Caring for a person with dementia can be very challenging. You’re likely to experience an extreme range of emotions, one of which is often guilt. The Alzheimer’s Society has documented some common situations that might lead to guilt and some advice on how to cope with them.

The Alzheimer’s Society has identified SEVEN ways carers may feel guilt, and how to manage them.


Meeting up with other carers at support groups or reading about other people’s experiences might make you think other carers are coping better than you are. You may feel guilty you haven’t lived up to your own expectations, or to the expectations you believe other people have of you.

But remember, there’s no such thing as the ‘perfect carer’, and it’s important not to be too hard on your self. Are you being realistic about what you can achieve? If not, can you reduce any of the expectations you have of yourself, or get any more help?

Sometimes just letting family and friends know how you feel may give them the opportunity to help out.


Sometimes, carers feel bad about how they behaved towards the person before they were diagnosed with dementia. For example, you might have shown feelings of irritation or criticism towards them at some point.

Try to remember that everyone gets frustrated with their partner or family from time to time. You weren’t to know that they had dementia and you couldn’t have foreseen what the future held. Dementia can have a profound effect on a person’s behaviour and without advice, guidance, or the knowledge of an underlying condition, these changes can be very difficult to understand.


If you feel angry and frustrated, you might occasionally have angry outbursts towards the person you are caring for. Many carers find it hard to forgive themselves in this situation.

Try to remember that caring can be very stressful, and anger or frustration are natural in this situation. Taking some time for yourself to do something that you enjoy – such as reading or cooking – can help to improve these feelings. Exercise and relaxation techniques, such as deep breathing, can make you feel happier and less stressed, and can relieve your anger and frustration.

At times when you do find yourself becoming angry or frustrated, it can help to leave the room for a while to allow things to settle.


You may feel guilty about having time to yourself, but everyone needs to recharge their batteries now and again. It’s very important for carers to enjoy some time away from their caring role.

Many carers find giving themselves some time apart, and doing things that make them feel happy and positive, makes them more able to fulfil their role.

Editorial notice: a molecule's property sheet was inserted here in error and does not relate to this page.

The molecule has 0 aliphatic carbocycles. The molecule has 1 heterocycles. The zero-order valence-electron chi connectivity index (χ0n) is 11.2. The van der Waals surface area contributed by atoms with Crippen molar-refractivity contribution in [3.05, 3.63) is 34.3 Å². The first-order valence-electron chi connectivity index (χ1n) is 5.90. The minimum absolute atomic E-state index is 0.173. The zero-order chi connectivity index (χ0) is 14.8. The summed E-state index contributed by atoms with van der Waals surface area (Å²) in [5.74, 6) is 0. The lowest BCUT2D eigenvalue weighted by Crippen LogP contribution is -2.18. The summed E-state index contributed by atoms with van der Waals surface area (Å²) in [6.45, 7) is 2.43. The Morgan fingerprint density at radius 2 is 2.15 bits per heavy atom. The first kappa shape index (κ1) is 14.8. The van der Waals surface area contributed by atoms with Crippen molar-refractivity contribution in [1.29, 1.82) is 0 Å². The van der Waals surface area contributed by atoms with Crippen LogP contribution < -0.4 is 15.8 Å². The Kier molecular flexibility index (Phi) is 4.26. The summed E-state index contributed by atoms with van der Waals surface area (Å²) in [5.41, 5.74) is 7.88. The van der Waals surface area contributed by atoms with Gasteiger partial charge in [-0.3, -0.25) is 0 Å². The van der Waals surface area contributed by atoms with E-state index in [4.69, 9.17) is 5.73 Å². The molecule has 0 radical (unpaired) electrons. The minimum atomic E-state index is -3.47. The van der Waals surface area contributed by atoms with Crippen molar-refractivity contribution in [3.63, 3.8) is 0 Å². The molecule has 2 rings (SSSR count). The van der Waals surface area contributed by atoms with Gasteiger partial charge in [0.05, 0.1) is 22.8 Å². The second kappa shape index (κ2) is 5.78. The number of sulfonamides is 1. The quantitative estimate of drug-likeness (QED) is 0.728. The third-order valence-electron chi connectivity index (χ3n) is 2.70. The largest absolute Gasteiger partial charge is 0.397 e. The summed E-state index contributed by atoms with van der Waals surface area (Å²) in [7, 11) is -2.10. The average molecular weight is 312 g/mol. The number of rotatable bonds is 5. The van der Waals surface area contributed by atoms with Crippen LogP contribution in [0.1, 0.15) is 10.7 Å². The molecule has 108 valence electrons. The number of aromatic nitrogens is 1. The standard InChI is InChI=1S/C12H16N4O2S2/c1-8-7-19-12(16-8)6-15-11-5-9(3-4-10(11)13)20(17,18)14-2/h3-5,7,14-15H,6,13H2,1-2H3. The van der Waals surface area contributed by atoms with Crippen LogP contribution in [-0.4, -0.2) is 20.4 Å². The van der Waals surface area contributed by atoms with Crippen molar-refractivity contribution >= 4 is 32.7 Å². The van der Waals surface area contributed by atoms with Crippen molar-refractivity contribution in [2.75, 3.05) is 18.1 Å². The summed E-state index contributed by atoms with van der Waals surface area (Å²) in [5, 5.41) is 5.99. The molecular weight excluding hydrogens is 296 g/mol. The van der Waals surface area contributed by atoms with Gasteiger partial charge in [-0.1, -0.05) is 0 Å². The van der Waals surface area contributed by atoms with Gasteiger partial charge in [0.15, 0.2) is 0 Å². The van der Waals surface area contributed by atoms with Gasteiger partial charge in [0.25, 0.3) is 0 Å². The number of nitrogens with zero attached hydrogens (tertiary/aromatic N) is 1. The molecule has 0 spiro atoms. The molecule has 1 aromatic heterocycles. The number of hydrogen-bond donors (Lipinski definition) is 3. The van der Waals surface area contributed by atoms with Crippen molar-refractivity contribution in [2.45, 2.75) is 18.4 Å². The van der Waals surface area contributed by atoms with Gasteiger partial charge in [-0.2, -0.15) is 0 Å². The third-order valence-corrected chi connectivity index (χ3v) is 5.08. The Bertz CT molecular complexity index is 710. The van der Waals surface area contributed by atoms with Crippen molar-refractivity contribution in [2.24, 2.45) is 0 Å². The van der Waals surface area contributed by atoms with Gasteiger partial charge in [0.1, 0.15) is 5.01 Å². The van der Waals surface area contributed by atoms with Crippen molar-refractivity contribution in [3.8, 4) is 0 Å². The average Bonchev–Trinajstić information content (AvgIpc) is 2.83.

If the person your’e caring for can’t be left alone, ask friends or family whether they could pop in for a short time, or whether they could come and stay with the person for a few days.


Many carers feel they should be able to manage without any help. But looking after a person with dementia can be exhausting.

You may be able to free up some valuable time by accepting respite care, such as help in the home, day care services, or residential care services. This will give you more energy and may enable you to go on caring for longer.

Even if the person with dementia is initially upset about others becoming involved, they may well come to terms with the idea. The first experience of separation often makes carers feel guilty and unable to relax, but in time you will probably get used to the separation and will be able to see the benefits this can bring.


Carers often feel that moving the person into a home is a betrayal. You might think you’ve let the the person down, or that you should have coped for longer. You may have previously promised the person you would always look after them at home and now feel forced to break that promise.

Remember that any promises were probably made in a completely different situation. The move to a care home doesn’t need to mean that you give up your caring role completely – it’s just a different way of caring.

Some carers find that residential care helps them to have a better relationship with the person, as their time together can be more special, less stressful, and more like it used to be before the constant worry about practicalities.


When someone with dementia dies, many carers say they initially feel some sense of relief. Then they feel ashamed or shocked that they have had these feelings.

Rest assured, relief can be a normal reaction. Many carers go through much of their grieving process throughout the illness, as they notice each small deterioration in the person. Talk to people about your feelings and remember there is no one ‘right’ way to feel when someone you have been caring for has died.

For more information about the Alzheimer’s Society CLICK HERE